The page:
Wy, it's just ez clear ez Aggers, Clear ez one an' one make two, Chaps thet make black slaves o' niggers, Want to make wite slaves o' you

НазваниеWy, it's just ez clear ez Aggers, Clear ez one an' one make two, Chaps thet make black slaves o' niggers, Want to make wite slaves o' you
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______ Martin'* to kill tti* Union soldier

JI ihat was left by bis company injtMr gtftWe. Althoagfe

glad yaa ore still liv 1 back to t«« dear old

I tag. It venld do me Rood to go .........

; 15 home again and see Miss Mary and MUs Martwa and 11 Alien, Esther, Green sod Leo. Give ury lore to Stem

j all, asd tell them I hope we will meet ia the better

Dayton, Ohio, August 7, 2 #65

?o My Old Master, Colonel P. H. Anderson, Big Spring, Tennessee

Sir: I got your letter and was glad to find you had not forgotten Jourdon, and that vou wanted me to come back and live with you again, promising to do better for me than anybody else can. I have often felt uneasy about you. I thought the Yankees would have hung you long before this for harboring Rebs they found at your house.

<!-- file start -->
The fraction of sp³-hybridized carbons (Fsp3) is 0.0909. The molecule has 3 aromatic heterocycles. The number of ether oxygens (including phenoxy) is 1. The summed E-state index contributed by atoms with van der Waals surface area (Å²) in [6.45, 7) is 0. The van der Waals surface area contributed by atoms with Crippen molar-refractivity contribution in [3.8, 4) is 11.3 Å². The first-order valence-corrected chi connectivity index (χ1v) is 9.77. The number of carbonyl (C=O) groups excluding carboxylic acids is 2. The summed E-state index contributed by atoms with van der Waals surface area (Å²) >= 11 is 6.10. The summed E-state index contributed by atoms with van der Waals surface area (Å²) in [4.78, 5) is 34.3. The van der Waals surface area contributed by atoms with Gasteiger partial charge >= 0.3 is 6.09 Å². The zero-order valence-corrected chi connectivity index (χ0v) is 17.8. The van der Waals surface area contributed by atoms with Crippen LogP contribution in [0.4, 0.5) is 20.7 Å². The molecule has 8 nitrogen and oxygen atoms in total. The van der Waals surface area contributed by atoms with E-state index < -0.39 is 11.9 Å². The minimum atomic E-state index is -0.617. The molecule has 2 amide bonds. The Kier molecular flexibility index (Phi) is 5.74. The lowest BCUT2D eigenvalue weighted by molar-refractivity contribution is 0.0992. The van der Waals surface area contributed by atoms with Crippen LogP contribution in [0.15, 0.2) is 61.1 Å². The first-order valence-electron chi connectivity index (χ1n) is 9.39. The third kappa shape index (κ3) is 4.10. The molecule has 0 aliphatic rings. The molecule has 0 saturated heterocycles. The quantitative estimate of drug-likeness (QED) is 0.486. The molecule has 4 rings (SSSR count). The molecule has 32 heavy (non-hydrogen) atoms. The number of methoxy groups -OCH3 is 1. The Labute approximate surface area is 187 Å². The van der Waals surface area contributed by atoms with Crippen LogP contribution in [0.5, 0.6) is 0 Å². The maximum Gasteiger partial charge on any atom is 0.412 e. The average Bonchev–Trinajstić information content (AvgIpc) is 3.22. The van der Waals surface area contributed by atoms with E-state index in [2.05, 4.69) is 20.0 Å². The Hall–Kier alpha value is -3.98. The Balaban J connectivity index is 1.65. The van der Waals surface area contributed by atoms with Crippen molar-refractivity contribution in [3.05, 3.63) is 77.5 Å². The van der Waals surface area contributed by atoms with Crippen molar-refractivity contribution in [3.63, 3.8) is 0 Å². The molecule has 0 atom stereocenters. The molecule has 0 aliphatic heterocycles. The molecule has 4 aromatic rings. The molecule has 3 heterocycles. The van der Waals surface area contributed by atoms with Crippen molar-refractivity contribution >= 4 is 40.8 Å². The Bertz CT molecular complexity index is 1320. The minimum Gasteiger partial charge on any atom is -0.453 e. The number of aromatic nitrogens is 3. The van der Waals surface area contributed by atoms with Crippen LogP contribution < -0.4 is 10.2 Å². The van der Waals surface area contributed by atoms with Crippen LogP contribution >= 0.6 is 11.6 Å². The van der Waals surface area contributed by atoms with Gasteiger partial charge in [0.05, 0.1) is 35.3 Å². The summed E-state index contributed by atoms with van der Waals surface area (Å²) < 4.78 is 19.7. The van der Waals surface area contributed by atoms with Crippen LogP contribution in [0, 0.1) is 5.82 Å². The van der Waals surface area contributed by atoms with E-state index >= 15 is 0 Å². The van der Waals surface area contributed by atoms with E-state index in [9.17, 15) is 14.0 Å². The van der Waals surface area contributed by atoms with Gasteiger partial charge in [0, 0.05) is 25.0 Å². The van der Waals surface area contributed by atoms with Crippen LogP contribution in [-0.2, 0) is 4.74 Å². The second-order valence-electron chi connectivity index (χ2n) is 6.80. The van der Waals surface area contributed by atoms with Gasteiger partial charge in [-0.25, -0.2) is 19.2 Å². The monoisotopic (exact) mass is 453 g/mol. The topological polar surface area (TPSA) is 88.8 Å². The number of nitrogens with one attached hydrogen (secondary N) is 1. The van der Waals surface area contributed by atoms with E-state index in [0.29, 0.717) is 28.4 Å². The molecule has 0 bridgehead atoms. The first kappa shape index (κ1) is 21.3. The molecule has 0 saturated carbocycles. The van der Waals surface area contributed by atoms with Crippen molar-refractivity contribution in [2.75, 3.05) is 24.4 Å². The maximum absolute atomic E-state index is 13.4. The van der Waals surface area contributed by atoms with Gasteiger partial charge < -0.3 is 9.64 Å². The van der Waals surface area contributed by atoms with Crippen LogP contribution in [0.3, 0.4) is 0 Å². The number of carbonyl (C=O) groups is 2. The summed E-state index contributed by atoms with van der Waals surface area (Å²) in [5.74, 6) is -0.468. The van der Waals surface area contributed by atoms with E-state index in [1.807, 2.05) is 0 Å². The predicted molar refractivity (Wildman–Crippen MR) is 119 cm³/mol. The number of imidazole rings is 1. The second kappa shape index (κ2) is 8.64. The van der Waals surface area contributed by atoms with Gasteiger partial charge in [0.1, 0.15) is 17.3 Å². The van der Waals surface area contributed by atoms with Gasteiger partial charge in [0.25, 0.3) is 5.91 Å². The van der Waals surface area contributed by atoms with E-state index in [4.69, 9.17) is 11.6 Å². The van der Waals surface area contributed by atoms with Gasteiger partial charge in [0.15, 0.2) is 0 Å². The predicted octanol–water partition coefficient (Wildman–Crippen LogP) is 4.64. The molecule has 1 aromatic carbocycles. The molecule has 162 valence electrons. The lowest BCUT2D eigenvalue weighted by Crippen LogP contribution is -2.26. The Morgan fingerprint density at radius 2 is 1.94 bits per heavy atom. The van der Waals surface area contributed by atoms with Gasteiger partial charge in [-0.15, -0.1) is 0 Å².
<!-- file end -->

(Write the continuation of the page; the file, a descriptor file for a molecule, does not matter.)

.. Although you shot at me twice before I left you, I did not want to hear of your being hurt, and am glad you are still living. It would do me good to go back to the 1 lear old home again and see Miss Mary and Miss Martha and Allen, Esther, Green, and Lee. Give my love to them all, and tell them I hope we will meet in the better world, if not in this. ...